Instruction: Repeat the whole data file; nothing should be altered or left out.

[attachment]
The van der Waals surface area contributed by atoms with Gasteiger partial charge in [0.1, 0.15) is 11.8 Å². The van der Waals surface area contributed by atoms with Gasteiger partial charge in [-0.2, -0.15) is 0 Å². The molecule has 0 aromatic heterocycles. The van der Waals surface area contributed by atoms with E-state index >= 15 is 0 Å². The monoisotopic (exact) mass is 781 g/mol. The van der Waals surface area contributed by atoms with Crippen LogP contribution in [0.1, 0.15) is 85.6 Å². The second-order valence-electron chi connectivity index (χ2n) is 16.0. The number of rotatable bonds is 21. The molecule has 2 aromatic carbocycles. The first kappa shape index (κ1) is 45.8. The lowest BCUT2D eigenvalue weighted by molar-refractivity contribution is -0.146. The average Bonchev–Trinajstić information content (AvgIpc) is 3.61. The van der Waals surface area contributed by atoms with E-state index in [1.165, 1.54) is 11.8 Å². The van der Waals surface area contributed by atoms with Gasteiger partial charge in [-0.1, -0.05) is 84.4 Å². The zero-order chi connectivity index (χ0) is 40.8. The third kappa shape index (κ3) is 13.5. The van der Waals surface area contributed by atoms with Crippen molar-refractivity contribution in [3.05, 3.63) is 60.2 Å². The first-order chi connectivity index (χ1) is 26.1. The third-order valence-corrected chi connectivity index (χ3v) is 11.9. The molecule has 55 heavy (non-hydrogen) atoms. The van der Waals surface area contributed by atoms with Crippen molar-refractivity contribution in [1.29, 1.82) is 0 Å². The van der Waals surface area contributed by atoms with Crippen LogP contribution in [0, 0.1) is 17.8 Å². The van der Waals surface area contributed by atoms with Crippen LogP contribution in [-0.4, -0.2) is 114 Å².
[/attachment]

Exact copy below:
The van der Waals surface area contributed by atoms with Gasteiger partial charge in [0.1, 0.15) is 11.8 Å². The van der Waals surface area contributed by atoms with Gasteiger partial charge in [-0.2, -0.15) is 0 Å². The molecule has 0 aromatic heterocycles. The van der Waals surface area contributed by atoms with E-state index >= 15 is 0 Å². The monoisotopic (exact) mass is 781 g/mol. The van der Waals surface area contributed by atoms with Crippen LogP contribution in [0.1, 0.15) is 85.6 Å². The second-order valence-electron chi connectivity index (χ2n) is 16.0. The number of rotatable bonds is 21. The molecule has 2 aromatic carbocycles. The first kappa shape index (κ1) is 45.8. The lowest BCUT2D eigenvalue weighted by molar-refractivity contribution is -0.146. The average Bonchev–Trinajstić information content (AvgIpc) is 3.61. The van der Waals surface area contributed by atoms with E-state index in [1.165, 1.54) is 11.8 Å². The van der Waals surface area contributed by atoms with Gasteiger partial charge in [-0.1, -0.05) is 84.4 Å². The zero-order chi connectivity index (χ0) is 40.8. The third kappa shape index (κ3) is 13.5. The van der Waals surface area contributed by atoms with Crippen molar-refractivity contribution in [3.05, 3.63) is 60.2 Å². The first-order chi connectivity index (χ1) is 26.1. The third-order valence-corrected chi connectivity index (χ3v) is 11.9. The molecule has 55 heavy (non-hydrogen) atoms. The van der Waals surface area contributed by atoms with Crippen molar-refractivity contribution in [1.29, 1.82) is 0 Å². The van der Waals surface area contributed by atoms with Crippen LogP contribution in [0, 0.1) is 17.8 Å². The van der Waals surface area contributed by atoms with Crippen LogP contribution in [-0.4, -0.2) is 114 Å².